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Probabilistic frequent subtrees for efficient graph classification and retrieval

: Welke, Pascal; Horvath, Tamas; Wrobel, Stefan

Postprint urn:nbn:de:0011-n-5030432 (764 KByte PDF)
MD5 Fingerprint: ca0f3194c243fdfb1d9ba77b5a337a5a
Created on: 24.7.2019

Machine learning 107 (2018), No.11, pp.1847-1873
ISSN: 0885-6125
Journal Article, Electronic Publication
Fraunhofer IAIS ()
pattern mining; frequent subgraph mining; Frequent subtree mining; probabilistic subtrees; efficient embedding computation; Min-hashing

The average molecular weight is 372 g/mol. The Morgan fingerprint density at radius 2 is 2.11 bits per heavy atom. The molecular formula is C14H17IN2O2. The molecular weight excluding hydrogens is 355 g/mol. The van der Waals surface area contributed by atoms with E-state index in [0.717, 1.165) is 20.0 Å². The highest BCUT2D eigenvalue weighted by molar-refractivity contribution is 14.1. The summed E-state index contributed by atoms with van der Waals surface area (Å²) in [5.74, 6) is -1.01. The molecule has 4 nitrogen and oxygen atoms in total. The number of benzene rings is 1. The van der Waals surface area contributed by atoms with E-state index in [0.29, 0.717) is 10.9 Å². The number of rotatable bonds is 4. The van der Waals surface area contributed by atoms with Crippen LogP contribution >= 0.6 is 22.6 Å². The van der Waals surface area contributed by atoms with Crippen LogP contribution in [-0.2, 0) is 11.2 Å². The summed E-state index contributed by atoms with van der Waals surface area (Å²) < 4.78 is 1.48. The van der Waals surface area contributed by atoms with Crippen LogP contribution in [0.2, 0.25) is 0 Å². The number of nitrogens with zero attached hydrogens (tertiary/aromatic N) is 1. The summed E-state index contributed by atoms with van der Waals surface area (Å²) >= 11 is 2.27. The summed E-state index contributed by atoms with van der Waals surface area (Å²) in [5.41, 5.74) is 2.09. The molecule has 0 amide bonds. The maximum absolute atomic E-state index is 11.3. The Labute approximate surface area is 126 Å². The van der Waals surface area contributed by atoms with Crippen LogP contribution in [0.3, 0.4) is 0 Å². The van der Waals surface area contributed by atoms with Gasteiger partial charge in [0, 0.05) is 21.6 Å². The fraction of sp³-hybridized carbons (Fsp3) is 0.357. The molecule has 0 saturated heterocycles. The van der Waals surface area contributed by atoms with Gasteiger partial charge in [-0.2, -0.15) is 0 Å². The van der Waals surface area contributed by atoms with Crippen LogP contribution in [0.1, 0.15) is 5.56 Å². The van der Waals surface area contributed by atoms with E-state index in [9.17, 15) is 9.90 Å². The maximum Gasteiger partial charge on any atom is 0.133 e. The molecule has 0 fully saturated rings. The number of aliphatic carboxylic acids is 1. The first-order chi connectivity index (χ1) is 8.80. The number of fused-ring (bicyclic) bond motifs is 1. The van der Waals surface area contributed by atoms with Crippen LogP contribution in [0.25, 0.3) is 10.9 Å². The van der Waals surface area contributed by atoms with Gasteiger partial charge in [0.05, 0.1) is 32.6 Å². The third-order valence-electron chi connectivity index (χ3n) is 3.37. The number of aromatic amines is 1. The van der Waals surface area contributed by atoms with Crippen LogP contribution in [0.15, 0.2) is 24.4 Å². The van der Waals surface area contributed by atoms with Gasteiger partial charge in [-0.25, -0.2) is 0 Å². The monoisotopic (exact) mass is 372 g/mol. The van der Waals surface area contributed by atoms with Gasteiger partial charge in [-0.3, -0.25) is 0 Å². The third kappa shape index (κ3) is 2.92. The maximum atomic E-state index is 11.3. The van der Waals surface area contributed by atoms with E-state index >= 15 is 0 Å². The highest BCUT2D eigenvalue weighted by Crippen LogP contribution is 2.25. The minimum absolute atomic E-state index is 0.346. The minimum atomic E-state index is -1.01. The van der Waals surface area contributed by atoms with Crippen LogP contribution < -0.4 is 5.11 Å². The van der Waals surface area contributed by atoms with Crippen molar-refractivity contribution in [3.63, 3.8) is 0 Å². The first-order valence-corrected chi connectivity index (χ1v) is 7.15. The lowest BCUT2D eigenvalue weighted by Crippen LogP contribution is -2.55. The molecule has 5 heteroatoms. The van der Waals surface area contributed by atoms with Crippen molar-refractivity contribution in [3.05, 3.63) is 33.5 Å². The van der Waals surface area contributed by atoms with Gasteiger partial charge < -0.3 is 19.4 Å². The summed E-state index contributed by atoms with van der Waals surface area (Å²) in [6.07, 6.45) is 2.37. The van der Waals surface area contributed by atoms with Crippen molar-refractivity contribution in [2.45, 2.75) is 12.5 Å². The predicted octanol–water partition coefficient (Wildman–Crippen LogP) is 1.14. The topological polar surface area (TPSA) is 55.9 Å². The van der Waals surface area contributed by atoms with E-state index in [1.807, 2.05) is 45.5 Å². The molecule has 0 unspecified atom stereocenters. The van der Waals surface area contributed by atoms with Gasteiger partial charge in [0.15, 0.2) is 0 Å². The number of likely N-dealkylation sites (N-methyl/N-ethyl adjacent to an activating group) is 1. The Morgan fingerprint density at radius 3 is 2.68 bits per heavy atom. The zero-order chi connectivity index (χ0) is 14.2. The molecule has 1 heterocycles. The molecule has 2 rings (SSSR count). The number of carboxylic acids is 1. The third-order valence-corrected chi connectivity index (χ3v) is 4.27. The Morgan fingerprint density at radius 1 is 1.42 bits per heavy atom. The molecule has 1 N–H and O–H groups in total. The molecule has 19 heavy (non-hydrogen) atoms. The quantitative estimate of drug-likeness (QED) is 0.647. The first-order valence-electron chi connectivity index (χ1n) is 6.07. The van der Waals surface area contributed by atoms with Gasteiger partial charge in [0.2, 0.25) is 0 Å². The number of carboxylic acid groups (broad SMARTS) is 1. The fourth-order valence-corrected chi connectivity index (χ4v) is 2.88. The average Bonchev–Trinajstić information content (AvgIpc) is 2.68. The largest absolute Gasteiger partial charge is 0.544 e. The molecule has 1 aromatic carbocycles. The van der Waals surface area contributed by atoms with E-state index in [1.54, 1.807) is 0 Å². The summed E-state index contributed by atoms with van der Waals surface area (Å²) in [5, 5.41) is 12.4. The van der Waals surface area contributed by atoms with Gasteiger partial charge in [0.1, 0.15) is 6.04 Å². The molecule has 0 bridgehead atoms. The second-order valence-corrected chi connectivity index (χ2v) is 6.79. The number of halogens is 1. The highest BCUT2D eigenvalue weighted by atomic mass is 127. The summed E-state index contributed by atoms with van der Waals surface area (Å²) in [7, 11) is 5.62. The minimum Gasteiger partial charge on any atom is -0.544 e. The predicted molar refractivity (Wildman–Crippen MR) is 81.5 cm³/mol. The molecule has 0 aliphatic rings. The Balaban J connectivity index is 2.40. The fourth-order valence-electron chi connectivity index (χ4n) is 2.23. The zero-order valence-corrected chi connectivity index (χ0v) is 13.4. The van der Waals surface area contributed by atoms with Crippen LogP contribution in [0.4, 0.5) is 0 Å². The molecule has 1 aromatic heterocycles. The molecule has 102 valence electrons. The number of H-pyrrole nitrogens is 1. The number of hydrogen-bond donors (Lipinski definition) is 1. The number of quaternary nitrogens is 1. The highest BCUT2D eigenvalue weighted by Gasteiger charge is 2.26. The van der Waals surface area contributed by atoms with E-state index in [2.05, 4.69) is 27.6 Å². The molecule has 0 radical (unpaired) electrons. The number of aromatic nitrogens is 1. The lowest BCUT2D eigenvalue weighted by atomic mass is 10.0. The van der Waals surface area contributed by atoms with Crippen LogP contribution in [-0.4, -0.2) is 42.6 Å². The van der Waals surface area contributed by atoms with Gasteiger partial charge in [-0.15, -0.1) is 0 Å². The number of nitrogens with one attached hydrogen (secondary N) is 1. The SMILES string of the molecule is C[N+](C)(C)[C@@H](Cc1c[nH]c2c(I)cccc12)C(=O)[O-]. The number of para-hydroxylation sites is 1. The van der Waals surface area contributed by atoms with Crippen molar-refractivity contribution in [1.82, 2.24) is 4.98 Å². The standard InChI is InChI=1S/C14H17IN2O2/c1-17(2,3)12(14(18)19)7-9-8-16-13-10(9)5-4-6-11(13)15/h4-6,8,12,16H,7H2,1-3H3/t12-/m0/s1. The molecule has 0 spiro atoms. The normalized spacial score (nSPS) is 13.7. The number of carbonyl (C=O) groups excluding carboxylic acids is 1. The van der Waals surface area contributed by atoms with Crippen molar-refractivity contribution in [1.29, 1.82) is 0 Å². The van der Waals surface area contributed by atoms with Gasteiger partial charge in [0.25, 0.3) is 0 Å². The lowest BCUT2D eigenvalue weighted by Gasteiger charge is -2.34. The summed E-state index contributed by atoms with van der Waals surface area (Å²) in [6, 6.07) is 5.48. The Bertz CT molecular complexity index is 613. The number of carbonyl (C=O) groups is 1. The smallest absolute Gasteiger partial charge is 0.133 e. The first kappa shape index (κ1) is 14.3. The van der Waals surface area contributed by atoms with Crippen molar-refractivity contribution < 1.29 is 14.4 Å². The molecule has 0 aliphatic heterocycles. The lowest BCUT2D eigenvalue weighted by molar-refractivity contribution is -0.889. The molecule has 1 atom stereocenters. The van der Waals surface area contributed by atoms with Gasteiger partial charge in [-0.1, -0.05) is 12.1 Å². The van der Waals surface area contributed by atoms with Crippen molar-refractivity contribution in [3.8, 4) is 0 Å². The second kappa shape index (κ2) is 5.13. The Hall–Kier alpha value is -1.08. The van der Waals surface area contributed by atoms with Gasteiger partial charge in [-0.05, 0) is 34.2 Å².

Frequent subgraphs proved to be powerful features for graph classification and prediction tasks. Their practical use is, however, limited by the computational intractability of pattern enumeration and that of graph embedding into frequent subgraph feature spaces. We propose a simple probabilistic technique that resolves both limitations. In particular, we restrict the pattern language to trees and relax the demand on the completeness of the mining algorithm, as well as on the correctness of the pattern matching operator by replacing transaction and query graphs with small random samples of their spanning trees. In this way we consider only a random subset of frequent subtrees, called probabilistic frequent subtrees, that can be enumerated efficiently. Our extensive empirical evaluation on artificial and benchmark molecular graph datasets shows that probabilistic frequent subtrees can be listed in practically feasible time and that their predictive and retrieval performance is very close even to those of complete sets of frequent subgraphs. We also present different fast techniques for computing the embedding of unseen graphs into (probabilistic frequent) subtree feature spaces. These algorithms utilize the partial order on tree patterns induced by subgraph isomorphism and, as we show empirically, require much less evaluations of subtree isomorphism than the standard brute-force algorithm. We also consider partial embeddings, i.e., when only a part of the feature vector has to be calculated. In particular, we propose a highly effective practical algorithm that significantly reduces the number of pattern matching evaluations required by the classical min-hashing algorithm approximating Jaccard-similarities.